Heaven knows that if I were still interested in the same things I was six years ago, I would want my head examined; possibly to be put in a sanitarium, left to weave baskets and make things from popsicle sticks, because that's where I'm least likely to hurt myself or society. Since that isn't the case, I just enjoy my insanity.
Hey, Dean! We found your underwear!

Fan base aside, there is still the major point that these albums were written by different people; this latest effort, of course, by the remaining original members, but the first disc was, for the most part, the brainchild of Ryan Ross.
Video similarities aside, if you listen to the songs by themselves, no imagery in mind, they mirror each other pretty closely, so far as I'm concerned. Now, lyrically, the structure is different, simply because the stylists used their own ears (also, remember the previously discussed age factor).
Something I found interesting as I compared the two was that "I Write Sins, Not Tragedies" does not rely on a rhyming pattern. I know, I looked up the lyrics to each song, and read along, 'cause I'm, apparently, an eighty year old nan.
If you haven't seen this, go. Now. This drivel can wait, it'll be here when you get back.

Not a rhyme one, not even a slant rhyme. Perhaps that gives the song a unique flavor - though that flavor would be lost on me, since I don't really have an appreciation for that particular sound.
My mother just said, "that cat looks kind of like David Cassidy does now".
This craziness must be hereditary.

Maybe not.

Whether one is better than the other is neither here nor there, though "I Write Sins, Not Tragedies" feels like a tidier story, and makes a little more sense to me.
My opinion, though, is not to be asked on such matters; I am predisposed to believe Mr. Ross is a lyrically gifted individual; or, perhaps, just the same brand of crazy I am.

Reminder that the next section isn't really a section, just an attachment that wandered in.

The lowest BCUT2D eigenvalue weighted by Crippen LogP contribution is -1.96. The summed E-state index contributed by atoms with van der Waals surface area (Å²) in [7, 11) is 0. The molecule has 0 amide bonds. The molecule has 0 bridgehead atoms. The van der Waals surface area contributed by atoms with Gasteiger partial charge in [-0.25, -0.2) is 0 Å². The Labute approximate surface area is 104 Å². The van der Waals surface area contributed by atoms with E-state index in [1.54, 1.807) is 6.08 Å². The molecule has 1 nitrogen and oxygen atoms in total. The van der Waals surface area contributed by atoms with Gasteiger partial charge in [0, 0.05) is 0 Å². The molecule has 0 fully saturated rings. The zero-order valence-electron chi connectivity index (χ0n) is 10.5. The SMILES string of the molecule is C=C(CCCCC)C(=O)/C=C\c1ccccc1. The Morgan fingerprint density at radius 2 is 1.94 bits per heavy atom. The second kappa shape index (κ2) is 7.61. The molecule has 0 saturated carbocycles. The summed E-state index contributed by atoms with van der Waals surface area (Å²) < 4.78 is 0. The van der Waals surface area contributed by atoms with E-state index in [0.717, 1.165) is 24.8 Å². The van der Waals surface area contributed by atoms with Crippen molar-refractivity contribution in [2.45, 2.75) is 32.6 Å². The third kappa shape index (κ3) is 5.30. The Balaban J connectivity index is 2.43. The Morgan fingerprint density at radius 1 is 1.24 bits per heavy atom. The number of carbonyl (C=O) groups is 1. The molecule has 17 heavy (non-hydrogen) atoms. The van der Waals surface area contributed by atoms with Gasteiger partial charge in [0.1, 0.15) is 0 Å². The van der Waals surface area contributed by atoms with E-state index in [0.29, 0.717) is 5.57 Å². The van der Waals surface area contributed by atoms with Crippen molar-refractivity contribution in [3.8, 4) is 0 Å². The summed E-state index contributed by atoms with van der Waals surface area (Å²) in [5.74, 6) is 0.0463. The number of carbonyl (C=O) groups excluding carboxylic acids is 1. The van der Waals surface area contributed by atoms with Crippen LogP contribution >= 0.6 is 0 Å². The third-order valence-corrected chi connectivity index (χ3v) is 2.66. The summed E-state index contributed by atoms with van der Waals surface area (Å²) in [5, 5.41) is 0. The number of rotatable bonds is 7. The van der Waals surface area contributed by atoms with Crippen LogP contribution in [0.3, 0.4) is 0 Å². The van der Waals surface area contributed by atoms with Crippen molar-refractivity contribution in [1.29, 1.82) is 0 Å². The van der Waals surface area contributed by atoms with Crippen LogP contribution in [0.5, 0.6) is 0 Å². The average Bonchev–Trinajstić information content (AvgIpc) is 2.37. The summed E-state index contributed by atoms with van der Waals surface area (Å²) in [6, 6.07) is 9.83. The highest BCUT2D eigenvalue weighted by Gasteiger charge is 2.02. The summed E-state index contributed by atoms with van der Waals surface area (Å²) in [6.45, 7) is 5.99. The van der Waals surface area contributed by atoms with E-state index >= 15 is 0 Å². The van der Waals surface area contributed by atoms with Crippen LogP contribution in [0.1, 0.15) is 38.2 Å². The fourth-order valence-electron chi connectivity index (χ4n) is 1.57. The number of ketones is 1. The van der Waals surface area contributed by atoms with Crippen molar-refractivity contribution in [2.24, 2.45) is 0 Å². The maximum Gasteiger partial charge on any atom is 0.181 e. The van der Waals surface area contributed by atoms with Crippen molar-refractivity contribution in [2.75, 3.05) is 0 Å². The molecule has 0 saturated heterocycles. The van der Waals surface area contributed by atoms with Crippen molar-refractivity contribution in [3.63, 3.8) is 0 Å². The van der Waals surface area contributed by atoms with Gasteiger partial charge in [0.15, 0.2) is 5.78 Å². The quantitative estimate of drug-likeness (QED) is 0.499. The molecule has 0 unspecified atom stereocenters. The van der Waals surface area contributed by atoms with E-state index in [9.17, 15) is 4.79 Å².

Another factor to consider is the absence of the musical mind of Jon Walker. Where is the flow? Instead of a melodic odyssey, we are subjected to a cacophony of tinny guitar and brash cymbals.
I suppose that, if the original, debut sound from Panic! At The Disco was your "thing", this third album is going to be right up your street.
If, however, the "sans punctuation mark" material is more to your liking (imagine me flapping my hand in the air and bouncing on the balls of my feet), and the later efforts of those ballsy enough to leave a well established name to produce what they wanted (I told you, I'm biased)...

60's style musicians and Apple products? Somebody tie me down!

...perhaps you should keep looking.
For now, stick an umbrella in your Orange Squash and go watch Pirate Radio. It does a person good.

Be it ever so humble, there's no place like Radio Rock!

By the way, if you're curious as to where I ended up after two hours...

Never seen American Gothic? Seriously? Under what rock had they previously been living? Or, like my mother said, "even I've seen that! It's on cereal commercials!"

My mother is a bevvy of information. Crazy, but knowledgeable about such things.

Is It A Subscription Box, Or Something More Sinister? (It's A Subscription Box. Maybe.)